Clinical Orthopaedics and Related Research ®

A Publication of The Association of Bone and Joint Surgeons ®

Tumor 242 articles


Curettage and Graft Alleviates Athletic-Limiting Pain in Benign Lytic Bone Lesions

Vincent M. Moretti MD, Rachel L. Slotcavage MD, Eileen A. Crawford MD, Richard D. Lackman MD, Christian M. Ogilvie MD

Solitary bone cysts (SBC), nonossifying fibromas (NOF), and fibrous dysplasia (FD) create benign intramedullary lytic bone lesions. They are typically asymptomatic and treated conservatively. We present a series of lesions that caused performance-limiting pain in young athletes, a symptom phenomenon and possible treatment indication that has been poorly described in the literature.

Multiplanar Osteotomy with Limited Wide Margins: A Tissue Preserving Surgical Technique for High-grade Bone Sarcomas

Raffi S. Avedian MD, Rex C. Haydon MD, PhD, Terrance D. Peabody MD

Limb-salvage surgery has been used during the last several decades to treat patients with high-grade bone sarcomas. In the short- and intermediate-term these surgeries have been associated with relatively good function and low revision rates. However, long-term studies show a high rate of soft tissue, implant, and bone-related complications. Multiplanar osteotomy with limited wide margins uses angled bone cuts to resect bone tumors with the goal of complete tumor removal while sparing host tissue although its impact on local recurrence is not known.

Extraarticular Knee Resection for Sarcomas with Preservation of the Extensor Mechanism: Surgical Technique and Review of Cases

Pawel Zwolak MD, Stefanie P. Kühnel MD, Bruno Fuchs MD, PhD

Sarcomas in or contaminating the knee are rare but extremely challenging to treat. Complete resection of the joint is necessary, and often the entire extensor mechanism is removed as well. Reconstruction of the knee is challenging, and the resulting function may be compromised.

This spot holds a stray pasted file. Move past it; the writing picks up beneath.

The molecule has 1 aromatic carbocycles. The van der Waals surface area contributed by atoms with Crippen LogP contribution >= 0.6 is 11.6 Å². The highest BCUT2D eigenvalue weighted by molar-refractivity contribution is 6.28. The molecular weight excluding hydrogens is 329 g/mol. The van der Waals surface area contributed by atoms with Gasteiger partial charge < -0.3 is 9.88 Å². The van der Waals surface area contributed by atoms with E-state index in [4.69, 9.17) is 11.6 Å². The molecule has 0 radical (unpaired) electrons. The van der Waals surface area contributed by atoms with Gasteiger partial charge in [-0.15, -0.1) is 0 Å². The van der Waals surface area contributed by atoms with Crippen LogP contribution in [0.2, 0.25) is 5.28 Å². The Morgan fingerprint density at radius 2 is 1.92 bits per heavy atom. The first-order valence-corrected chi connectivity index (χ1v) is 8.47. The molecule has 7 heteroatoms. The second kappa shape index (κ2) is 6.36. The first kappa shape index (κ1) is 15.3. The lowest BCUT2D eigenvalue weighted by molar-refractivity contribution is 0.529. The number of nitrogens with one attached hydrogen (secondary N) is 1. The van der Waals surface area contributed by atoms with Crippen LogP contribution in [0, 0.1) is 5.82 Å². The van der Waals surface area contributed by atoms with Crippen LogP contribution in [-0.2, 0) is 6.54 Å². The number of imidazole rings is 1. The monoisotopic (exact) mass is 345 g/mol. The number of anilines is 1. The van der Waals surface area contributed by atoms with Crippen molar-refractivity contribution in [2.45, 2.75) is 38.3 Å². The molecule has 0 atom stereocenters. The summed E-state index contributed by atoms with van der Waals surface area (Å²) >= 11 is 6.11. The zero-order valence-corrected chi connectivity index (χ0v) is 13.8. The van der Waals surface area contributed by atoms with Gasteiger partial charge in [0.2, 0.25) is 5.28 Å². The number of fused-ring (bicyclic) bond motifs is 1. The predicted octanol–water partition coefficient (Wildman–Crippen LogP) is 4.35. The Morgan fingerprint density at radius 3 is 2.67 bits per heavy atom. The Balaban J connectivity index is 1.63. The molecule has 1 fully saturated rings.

Analysis of Nondiagnostic Results after Image-guided Needle Biopsies of Musculoskeletal Lesions

Justin Yang MD, Frank J. Frassica MD, Laura Fayad MD, Douglas P. Clark MD, Kristy L. Weber MD

Image-guided needle biopsies are commonly used to diagnose musculoskeletal tumors, but nondiagnostic (ND) results can delay diagnosis and treatment. It is important to understand which factors or diagnoses predispose to a ND result so that appropriate patient education or a possible change in the clinical plan can be made. Currently it is unclear which factors or specific lesions are more likely to lead to a ND result after image-guided needle biopsy.

Case Report: Mesenchymal Chondrosarcoma of the Lumbar Spine in a Child

Aristidis H. Zibis MD, PhD, M. Wade Shrader MD, Lee S. Segal MD

Chondrosarcomas of the spine constitute 4% to 10% of all primary spinal bone tumors and approximately 70% of the cases occur during the second or third decade of life. Mesenchymal chondrosarcoma is a rare aggressive variant of chondrosarcoma. The prognosis of mesenchymal chondrosarcoma is usually poor with a tendency for late local recurrence and metastasis.

Radiofrequency Ablation of Osteoid Osteoma in Atypical Locations: A Case Series

Shahram Akhlaghpoor MD, Alireza Aziz Ahari MD, Abbas Arjmand Shabestari MD, Mohammad Reza Alinaghizadeh MSc

Osteoid osteoma has a nidus surrounded by sclerotic bone with a size usually less than 20 mm. Its diagnosis is made on typical presentation of nocturnal pain and imaging findings. Excision of the niduses, which are often small and difficult to precisely identify, sometimes may result in resection of surrounding normal bone. Minimally invasive percutaneous treatments have been used to try to minimize resection of normal bone. Although minimally invasive radiofrequency ablation generally relieves pain, its ability to relieve pain is less well known in locations other than lower extremity long bones.

Intercalary Allograft Reconstructions Using a Compressible Intramedullary Nail: A Preliminary Report

Benjamin J. Miller MD, Walter W. Virkus MD

Although intercalary allograft reconstructions are commonly performed using intramedullary devices, they cannot generate compression across host-allograft junctions. Therefore, they sometimes are associated with gap formation and suboptimal healing conditions.

Case Report: Hemosiderotic Fibrohistiocytic Lipomatous Lesion: A Clinicopathologic Characterization

Vincent M. Moretti MD, John S. J. Brooks MD, Christian M. Ogilvie MD

A hemosiderotic fibrohistiocytic lipomatous lesion, also called hemosiderotic fibrolipomatous tumor, is a rare and recently described fibrolipomatous entity. Initially considered the result of a reactive inflammatory process from trauma or vascular disease, newer evidence suggests it may be neoplastic in origin.